Editor’s Take: ElevatingHome’s Place in the Home Care Universe
Since the Visiting Nurse Associations of America (VNAA) announced last month it was creating a new parent organization, its leaders have elaborated further on the new group’s lofty, and laudable, goals. However, the organization also is currently absent of a clear strategy, leaving its place among other, existing associations up in the air.
With a board of some impressive home health care leaders, the new organization, ElevatingHome, says it stands to push home care into “the center of the health care delivery system,” Tracey Moorhead, CEO and president of ElevatingHome, told Home Health Care News.
When I asked some of the founding board members of ElevatingHome how the organization was different than the other groups already out there—groups many of them were already a part of—the answer was, resoundingly, that the new entity has a different, long-term outlook.
Instead of focusing on day-to-day or even policy-by-policy issues, ElevatingHome would spotlight systemic “transformation.” By comparison, the largest industry group, the National Association for Home Care & Hospice (NAHC), is well known for its lobbying efforts on specific policy issues.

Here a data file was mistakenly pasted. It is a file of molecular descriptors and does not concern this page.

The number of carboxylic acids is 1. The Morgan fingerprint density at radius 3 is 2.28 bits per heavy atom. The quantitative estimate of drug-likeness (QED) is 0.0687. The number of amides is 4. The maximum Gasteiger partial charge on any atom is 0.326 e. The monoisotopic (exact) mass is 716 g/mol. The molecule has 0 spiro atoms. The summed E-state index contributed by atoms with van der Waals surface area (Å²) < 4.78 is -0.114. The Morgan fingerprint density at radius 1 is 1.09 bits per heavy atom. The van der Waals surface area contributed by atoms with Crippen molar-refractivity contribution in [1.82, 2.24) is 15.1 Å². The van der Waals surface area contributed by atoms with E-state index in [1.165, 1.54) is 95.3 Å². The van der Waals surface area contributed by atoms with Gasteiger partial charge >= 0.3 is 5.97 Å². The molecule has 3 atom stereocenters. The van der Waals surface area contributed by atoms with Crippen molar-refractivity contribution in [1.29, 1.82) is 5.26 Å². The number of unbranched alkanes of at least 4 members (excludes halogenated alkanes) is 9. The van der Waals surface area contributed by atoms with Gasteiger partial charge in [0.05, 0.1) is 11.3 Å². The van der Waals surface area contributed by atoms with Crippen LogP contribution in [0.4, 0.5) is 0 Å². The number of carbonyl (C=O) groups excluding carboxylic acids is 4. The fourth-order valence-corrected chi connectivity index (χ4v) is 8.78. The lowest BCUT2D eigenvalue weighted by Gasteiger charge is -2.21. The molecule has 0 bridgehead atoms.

NAHC declined to comment on the emergence of ElevatingHome and its agenda for this story.
Mark Baiada, founder and president of large national provider Bayada Home Health Care and a founding board member of ElevatingHome, summed up the goal:
“We’re going to try to change the paradigm,” he told HHCN.
However, there are more cynical ideas out there about ElevatingHome’s proposed goals.
Some industry parties disagree, suggesting the new organization is just another vehicle—a more attractive one than the smaller, more purely nonprofit-focused VNAA—for vendor dollars with events to sponsor.
Even so, “another drop in the bucket” of efforts to promote and heighten the status of home-based care through lobbying or other means is nothing to scoff at, one technology vendor in the space told HHCN.
Strategy: To Be Determined
How the organization will accomplish transforming the entire health care system, which makes up nearly 20% of U.S. GDP, with home-based care at the center is unclear—something even its leaders acknowledge.
ElevatingHome board members have stated the organization’s first steps are to create a unified voice, which they say has long been missing in the industry.